How the soda creation of a U of U alum became the official drink BYU students throw back at sporting events.
Before home BYU games for years now, the ROC—BYU’s “Roar of Cougars” student section—has served a signature mixed drink called the George Randal, or simply, the “Randal,” to pump up students before gametime. The ROC hands out Randals at each football tailgate party as well as to students waiting in line for other sports games.
ROC members have even served the drink to ESPN commentators. “I drank the whole thing. It was very good,” ESPN’s Bill Walton declared on national television while covering the 2013 BYU vs. Mercer NIT game.
So what’s in the drink, and how did it come about?
The non-alcoholic, carbonated, cherry-and-lime concoction is named after none other than a diehard University of Utah alum.
Who is George Randal?
George Randal Barker never imagined his affinity for mixing flavors into soda would earn him an eponymous beverage—much less a beverage beloved by BYU students.
“All I did was create some goodness and invite others to partake,” says Barker, who was known at family get-togethers for mixing fresh-squeezed lime juice and flavor syrups into various diet sodas, especially Diet Coke.
When Coca-Cola released Diet Coke with Lime, Barker’s brothers-in-law, including BYU football academic advisor Jim O. Hamblin (BA ’91, MED ’01), teased him, saying the company stole his creations. Then when PepsiCo later released Diet Code Red Mountain Dew—basically Mountain Dew with a kick of cherry—Barker started adding lime to it as well. Determined not to get his idea stolen this time, Barker’s brothers-in-law said he ought to claim the Code Red and lime mix as his own.
“They said, ‘If you develop a drink, we ought to have a name for it,’” Barker recalls, and so he slapped one on his new beverage of choice—Diet Code Red Mountain Dew mixed with fresh limes. “I said, ‘We’ll call it the George Randal!’”
“Like a Shirley Temple,” he explains.
From then on, the Randal became a family tradition—but it didn’t stay under wraps for long. Hamblin’s son, then BYU student Joshua J. Hamblin (BS ’15) began serving the drink to BYU friends, including Chad W. Burton (BA ’16), an EFY counselor at the time. From there, they started sharing the drink with other EFY counselors and friends, creating an official “Randal Club” complete with t-shirts and their own private Facebook group. Meanwhile, Hamblin senior had a reputation for mixing the drink and serving it out of his BYU office.
“This is Jim-alicious here,” Hamblin says of his personal soda dispensary at BYU. “Sodalicious has got nothing on me.”
From there on, the Randal stayed between the zealous group of friends—until Burton started handing out the drink at BYU basketball games.
Official ROC Drink
At first Burton started bringing Randals to the games on his own dime, trying to get fellow students ‘stoked’—“which is the feeling you get when you drink a Randal,” Burton explains—before games.
He didn’t have much luck until students Brian D. Fagan (BA ’16) and Preston N. Darger (BA ’14) at BYU Athletic Marketing first had a taste. “They fell in love, as does everyone when they first sip the George Randal,” Burton says.
From there the marketing team provided Randals for Burton to give out, and before long the ROC tweeted that the Randal was its official drink. The fervor for the fizz continued when Burton became ROC president the following fall—the first year students started camping out before games and that the ROC was combined in a single student section.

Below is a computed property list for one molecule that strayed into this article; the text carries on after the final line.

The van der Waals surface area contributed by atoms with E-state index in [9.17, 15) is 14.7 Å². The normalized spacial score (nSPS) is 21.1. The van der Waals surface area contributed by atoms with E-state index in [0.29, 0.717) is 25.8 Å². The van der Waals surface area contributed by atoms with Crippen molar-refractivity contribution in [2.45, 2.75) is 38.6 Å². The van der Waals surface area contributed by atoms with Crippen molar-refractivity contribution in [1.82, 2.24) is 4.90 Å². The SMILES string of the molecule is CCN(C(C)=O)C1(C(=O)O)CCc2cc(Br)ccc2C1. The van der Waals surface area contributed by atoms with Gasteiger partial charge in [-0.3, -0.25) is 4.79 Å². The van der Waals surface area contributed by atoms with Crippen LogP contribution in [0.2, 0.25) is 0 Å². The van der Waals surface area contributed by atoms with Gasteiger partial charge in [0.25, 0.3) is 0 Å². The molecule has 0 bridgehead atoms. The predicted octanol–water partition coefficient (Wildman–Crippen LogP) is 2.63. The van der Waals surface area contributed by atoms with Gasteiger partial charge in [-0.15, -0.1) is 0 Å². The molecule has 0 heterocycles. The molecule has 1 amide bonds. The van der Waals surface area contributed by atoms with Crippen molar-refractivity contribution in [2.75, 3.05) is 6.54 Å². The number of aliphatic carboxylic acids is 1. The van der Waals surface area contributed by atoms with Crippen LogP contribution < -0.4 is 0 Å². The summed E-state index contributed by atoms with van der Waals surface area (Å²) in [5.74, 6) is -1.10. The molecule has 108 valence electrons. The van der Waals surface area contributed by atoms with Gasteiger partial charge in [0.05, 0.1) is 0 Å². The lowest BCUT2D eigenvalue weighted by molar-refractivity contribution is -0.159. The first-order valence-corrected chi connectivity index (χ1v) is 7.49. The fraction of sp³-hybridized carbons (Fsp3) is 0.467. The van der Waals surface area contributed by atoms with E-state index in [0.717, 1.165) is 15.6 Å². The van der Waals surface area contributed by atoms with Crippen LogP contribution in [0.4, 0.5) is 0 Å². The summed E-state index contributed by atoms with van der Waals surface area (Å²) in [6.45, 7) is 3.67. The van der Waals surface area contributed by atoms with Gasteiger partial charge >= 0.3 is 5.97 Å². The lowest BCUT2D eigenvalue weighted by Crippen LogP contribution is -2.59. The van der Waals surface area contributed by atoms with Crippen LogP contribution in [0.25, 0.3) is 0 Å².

That football season Burton kept fanning the flames, making shirts that read “rYse and Randal” and sharing the drink with every commentator he could—including Bill Walton, Dave McCann, and Greg Wrubell. “Having it mentioned on-air added a ton of enthusiasm to the games,” Burton says.
The drink has had its ups and downs in popularity in the years since, but current ROC President Zachary S. Hosman (’19) has made the Randal officially part of the ROC once more—a tradition Barker and Hamblin still find hard to believe after all these years.
“It’s the ROC presidents who are doing it,” Hamblin says. They will be handing it out to people in line at volleyball games. They’ll say, “‘Hey, here’s a George Randal drink, it’s really yummy’—and they don’t know who I am from Adam!”
Barker likes hearing how far requests for George Randals have spread.
“I happened to be at St. George at the Swig and I said, ‘By chance, do you happen to get requests for a George Randal?’ and the girl says, ‘All the time!’” Barker remembers. “I’d never done this, it was kind of funny, but I said, ‘I’m George Randal,’ and showed her my driver’s license, and she grabs the other people in the Swig: ‘It’s George Randal!’ So it’s kind of dumb and fun.”
How to Make a George Randal
Though the ROC keeps the ingredients of their version of the George Randal under wraps, the original ingredients are just Diet Code Red Mountain Dew, pebble ice, and fresh lime, Barker says.
“For a full can, I like a whole half of a lime, that’s me. Squeeze it on top and then pour the drink on the lime and leave the lime in the drink—that’s key. And enjoy your day—that’s the second part of the George Randal.”
However, plenty of variant versions of the drink have popped up:
• 7Up Cherry can be substituted for non-caffeine drinkers.
• Using the real Code Red—not diet—is called the George Randal Leaded.
• Made with key limes, it’s called the George Randal Tropical.
• With lime sherbet, it’s the George Randal Freeze.
• With vanilla-flavoring shots, it’s a Dirty Randal.
The irony of BYU fans sipping a red drink inspired by a U alum is not lost on Barker, but he’s happy to share. “It’s fun to watch other people . . . take joy from it,” he says. “This wouldn’t happen anywhere else but BYU.”